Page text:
Drought has destroyed crops and devastated livelihoods across the so-called “Dry Corridor,” a drought-prone area shared by Guatemala, El Salvador, Honduras and Nicaragua, said the world Food program (WFP).

“Some 2.5 million people in Central America need food assistance due to the combined impact of severe drought, the Coffee Rust plague and a spike in food prices. WFP is working with the governments of Guatemala, Honduras and Nicaragua to provide food assistance to 1.4 million people, but there are challenges.”

Millions of  subsistence farmers and day-to-day laborers in Central America “are in a critical situation due to the combination of three factors,” said WFP Regional Director for Latin America and the Caribbean.

“First, they lost their subsistence crops, mostly beans and maize, to the drought. Second, due to the outbreak of the Coffee Rust plague in 2012, coffee production dropped and so did the demand for jobs and the families’ income. And finally, a shortage of beans and maize has caused a rise in food prices in all countries.”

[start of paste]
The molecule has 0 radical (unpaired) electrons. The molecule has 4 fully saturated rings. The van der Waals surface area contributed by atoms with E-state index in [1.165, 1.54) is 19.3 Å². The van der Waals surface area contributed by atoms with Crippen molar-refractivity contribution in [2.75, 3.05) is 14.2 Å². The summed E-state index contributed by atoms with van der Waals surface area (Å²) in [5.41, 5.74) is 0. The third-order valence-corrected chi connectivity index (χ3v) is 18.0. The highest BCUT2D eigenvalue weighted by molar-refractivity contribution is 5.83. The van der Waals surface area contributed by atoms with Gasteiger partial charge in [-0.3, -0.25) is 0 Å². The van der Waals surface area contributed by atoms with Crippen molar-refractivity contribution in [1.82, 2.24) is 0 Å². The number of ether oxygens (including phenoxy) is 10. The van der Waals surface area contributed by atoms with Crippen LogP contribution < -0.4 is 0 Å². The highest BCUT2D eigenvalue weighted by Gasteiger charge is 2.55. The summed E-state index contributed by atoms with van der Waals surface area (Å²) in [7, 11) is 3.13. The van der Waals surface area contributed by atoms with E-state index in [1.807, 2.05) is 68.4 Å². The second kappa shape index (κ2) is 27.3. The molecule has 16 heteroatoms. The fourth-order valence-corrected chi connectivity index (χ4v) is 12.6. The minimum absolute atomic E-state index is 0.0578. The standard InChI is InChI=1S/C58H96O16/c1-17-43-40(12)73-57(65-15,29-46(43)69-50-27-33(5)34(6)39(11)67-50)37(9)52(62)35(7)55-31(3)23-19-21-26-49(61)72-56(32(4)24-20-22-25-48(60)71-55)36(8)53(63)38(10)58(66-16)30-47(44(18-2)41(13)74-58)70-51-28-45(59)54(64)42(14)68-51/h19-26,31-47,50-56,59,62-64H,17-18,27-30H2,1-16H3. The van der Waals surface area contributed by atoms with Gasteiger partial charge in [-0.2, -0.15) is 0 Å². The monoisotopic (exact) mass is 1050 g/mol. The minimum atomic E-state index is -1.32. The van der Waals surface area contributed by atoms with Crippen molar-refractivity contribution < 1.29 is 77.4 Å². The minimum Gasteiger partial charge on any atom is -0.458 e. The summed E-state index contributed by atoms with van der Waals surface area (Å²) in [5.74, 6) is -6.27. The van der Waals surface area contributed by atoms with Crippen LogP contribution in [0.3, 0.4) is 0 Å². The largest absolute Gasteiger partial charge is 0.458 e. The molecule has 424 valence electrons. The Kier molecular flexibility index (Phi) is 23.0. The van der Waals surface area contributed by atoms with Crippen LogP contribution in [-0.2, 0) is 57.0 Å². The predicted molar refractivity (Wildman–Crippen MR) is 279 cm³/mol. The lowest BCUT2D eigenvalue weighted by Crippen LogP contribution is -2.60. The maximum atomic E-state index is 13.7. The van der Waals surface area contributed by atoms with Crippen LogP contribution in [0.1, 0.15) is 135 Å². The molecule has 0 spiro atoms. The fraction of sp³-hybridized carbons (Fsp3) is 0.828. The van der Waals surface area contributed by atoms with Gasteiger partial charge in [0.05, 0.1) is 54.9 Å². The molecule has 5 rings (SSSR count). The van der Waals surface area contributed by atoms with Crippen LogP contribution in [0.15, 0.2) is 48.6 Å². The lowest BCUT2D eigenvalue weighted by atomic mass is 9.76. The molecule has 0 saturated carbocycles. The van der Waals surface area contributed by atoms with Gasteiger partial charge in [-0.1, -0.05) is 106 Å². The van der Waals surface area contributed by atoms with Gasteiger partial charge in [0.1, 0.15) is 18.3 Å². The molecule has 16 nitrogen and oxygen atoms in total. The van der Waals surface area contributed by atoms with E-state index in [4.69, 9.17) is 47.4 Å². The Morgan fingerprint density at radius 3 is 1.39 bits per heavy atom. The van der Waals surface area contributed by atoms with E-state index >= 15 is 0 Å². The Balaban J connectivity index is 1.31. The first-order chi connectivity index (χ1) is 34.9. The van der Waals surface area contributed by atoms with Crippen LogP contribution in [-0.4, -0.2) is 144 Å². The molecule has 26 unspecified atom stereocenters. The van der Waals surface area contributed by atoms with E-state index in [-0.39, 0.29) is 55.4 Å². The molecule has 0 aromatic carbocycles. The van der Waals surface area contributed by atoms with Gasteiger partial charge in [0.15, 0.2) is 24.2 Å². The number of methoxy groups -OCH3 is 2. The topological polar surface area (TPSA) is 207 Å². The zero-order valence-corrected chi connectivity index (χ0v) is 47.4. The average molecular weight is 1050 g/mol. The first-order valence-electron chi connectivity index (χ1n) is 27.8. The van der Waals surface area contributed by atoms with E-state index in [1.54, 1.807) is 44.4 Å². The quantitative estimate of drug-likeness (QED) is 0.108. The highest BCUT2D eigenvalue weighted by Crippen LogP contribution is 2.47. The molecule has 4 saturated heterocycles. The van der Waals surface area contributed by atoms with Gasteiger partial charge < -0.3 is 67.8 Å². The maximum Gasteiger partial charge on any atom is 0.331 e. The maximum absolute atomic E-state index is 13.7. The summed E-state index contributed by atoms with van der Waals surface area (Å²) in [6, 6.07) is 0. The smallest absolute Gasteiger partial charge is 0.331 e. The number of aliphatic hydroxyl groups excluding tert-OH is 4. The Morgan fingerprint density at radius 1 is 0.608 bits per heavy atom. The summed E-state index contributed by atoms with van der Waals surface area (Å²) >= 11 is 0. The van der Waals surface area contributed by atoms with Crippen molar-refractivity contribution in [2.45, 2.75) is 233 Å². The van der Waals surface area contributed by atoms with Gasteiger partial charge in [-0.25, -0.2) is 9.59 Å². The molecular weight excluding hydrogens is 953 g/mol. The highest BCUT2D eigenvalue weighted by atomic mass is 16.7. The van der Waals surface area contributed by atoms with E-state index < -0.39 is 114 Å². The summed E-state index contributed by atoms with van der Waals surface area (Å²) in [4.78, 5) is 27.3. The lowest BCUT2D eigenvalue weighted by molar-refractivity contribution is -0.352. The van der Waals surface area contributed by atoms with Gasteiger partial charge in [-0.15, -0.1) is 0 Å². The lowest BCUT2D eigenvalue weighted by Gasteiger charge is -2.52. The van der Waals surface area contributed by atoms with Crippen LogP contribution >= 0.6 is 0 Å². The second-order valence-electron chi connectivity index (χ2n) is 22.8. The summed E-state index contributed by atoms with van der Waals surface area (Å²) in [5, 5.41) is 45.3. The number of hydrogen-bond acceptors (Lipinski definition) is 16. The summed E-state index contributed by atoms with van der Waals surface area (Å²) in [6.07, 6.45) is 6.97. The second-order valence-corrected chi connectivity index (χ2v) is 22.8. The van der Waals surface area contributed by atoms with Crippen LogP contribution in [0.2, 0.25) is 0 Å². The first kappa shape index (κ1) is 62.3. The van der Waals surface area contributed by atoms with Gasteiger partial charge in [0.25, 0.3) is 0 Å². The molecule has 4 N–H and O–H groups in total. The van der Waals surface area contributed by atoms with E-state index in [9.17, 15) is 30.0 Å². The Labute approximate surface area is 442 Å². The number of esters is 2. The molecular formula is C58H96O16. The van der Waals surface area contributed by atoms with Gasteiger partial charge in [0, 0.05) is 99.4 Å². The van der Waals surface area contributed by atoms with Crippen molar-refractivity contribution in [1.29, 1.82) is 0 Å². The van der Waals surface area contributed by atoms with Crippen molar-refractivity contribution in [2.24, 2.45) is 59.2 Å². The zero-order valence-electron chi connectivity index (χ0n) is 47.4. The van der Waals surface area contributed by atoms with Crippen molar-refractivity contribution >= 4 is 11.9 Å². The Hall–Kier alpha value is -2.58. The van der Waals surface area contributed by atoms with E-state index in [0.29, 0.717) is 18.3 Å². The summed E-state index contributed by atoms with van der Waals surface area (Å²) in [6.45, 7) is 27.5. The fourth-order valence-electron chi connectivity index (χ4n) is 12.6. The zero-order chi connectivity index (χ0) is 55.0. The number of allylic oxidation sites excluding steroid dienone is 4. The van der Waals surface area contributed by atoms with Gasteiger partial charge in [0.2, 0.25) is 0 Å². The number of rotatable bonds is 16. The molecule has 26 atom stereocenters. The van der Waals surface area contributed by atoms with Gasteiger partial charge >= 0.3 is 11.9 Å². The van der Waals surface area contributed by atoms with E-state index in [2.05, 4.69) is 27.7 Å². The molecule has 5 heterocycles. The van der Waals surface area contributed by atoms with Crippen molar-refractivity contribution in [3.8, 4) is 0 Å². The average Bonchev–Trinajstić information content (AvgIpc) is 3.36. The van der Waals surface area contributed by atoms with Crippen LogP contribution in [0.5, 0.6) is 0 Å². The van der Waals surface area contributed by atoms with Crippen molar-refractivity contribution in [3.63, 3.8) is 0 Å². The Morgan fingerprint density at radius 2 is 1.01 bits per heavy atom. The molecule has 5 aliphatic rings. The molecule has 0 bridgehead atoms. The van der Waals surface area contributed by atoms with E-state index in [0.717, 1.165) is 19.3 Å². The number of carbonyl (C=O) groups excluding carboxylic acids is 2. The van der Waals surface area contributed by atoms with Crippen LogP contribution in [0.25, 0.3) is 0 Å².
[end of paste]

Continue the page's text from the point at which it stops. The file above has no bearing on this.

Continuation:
“Some families resort to dangerous survival tactics, such as skipping or reducing the size of meals. Others simply stop sending their children to school to save money. Others send the head of households to Mexico or the United States to find jobs,” he said.

Conditions are expected o deteriorate further early next year because of  poor harvests, forecasters said..

“These people grow mostly maize and beans to feed their families, but these crops demand lots of water,” he added.

Meantime, Guatemala has declared a state of emergency after more than ¼ million families lost their crops due to the drought.


Posted in Climate Change, environment, Global Disaster watch, global disasters, significant events | Tagged: , , , , , | Leave a Comment »

Bangkok Primed for Collapse

Posted by feww on October 26, 2011

Collapse of Bangkok Would Follow Classic Pattern

The entire city of Bangkok could be inundated, the Prime Minister has warned, with many parts of the capital submerged by up to 1.5m (5ft) of floodwater.

Disaster Calendar 2011 – October 26

[October 26, 2011]  Mass die-offs resulting from human impact and the planetary response to the anthropogenic assault could occur by early 2016.  SYMBOLIC COUNTDOWN: 1,603 Days Left to the ‘Worst Day’ in Human History